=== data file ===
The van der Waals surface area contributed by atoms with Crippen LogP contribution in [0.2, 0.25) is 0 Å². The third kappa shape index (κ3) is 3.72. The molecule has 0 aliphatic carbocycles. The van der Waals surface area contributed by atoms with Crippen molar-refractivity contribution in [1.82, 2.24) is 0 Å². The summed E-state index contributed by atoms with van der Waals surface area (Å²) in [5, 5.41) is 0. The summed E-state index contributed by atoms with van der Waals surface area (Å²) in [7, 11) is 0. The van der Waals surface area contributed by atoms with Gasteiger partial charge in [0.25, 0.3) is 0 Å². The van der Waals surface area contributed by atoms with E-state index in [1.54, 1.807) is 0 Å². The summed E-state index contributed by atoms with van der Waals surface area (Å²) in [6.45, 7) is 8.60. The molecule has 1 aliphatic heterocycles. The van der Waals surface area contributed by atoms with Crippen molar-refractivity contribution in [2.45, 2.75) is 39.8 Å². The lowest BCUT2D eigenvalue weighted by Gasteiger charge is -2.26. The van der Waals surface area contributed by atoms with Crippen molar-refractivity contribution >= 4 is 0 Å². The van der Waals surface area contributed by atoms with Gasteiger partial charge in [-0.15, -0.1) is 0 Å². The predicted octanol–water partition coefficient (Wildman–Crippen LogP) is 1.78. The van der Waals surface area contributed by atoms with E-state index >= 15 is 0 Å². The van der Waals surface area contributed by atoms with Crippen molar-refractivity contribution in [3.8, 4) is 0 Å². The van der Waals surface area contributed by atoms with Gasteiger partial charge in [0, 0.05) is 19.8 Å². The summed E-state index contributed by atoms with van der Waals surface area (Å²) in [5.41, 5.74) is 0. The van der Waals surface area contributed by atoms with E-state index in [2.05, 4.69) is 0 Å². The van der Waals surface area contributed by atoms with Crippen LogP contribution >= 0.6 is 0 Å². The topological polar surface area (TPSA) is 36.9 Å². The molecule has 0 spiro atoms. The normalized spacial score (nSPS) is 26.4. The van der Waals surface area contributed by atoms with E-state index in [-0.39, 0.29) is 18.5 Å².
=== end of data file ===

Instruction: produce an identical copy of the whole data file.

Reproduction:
The van der Waals surface area contributed by atoms with Crippen LogP contribution in [0.2, 0.25) is 0 Å². The third kappa shape index (κ3) is 3.72. The molecule has 0 aliphatic carbocycles. The van der Waals surface area contributed by atoms with Crippen molar-refractivity contribution in [1.82, 2.24) is 0 Å². The summed E-state index contributed by atoms with van der Waals surface area (Å²) in [5, 5.41) is 0. The summed E-state index contributed by atoms with van der Waals surface area (Å²) in [7, 11) is 0. The van der Waals surface area contributed by atoms with Gasteiger partial charge in [0.25, 0.3) is 0 Å². The van der Waals surface area contributed by atoms with E-state index in [1.54, 1.807) is 0 Å². The summed E-state index contributed by atoms with van der Waals surface area (Å²) in [6.45, 7) is 8.60. The molecule has 1 aliphatic heterocycles. The van der Waals surface area contributed by atoms with Crippen molar-refractivity contribution in [2.45, 2.75) is 39.8 Å². The lowest BCUT2D eigenvalue weighted by Gasteiger charge is -2.26. The van der Waals surface area contributed by atoms with Crippen molar-refractivity contribution >= 4 is 0 Å². The van der Waals surface area contributed by atoms with Gasteiger partial charge in [-0.15, -0.1) is 0 Å². The predicted octanol–water partition coefficient (Wildman–Crippen LogP) is 1.78. The van der Waals surface area contributed by atoms with E-state index >= 15 is 0 Å². The van der Waals surface area contributed by atoms with Crippen molar-refractivity contribution in [3.8, 4) is 0 Å². The van der Waals surface area contributed by atoms with Gasteiger partial charge in [0, 0.05) is 19.8 Å². The summed E-state index contributed by atoms with van der Waals surface area (Å²) in [5.41, 5.74) is 0. The van der Waals surface area contributed by atoms with E-state index in [2.05, 4.69) is 0 Å². The van der Waals surface area contributed by atoms with Crippen LogP contribution >= 0.6 is 0 Å². The topological polar surface area (TPSA) is 36.9 Å². The molecule has 0 spiro atoms. The normalized spacial score (nSPS) is 26.4. The van der Waals surface area contributed by atoms with E-state index in [-0.39, 0.29) is 18.5 Å².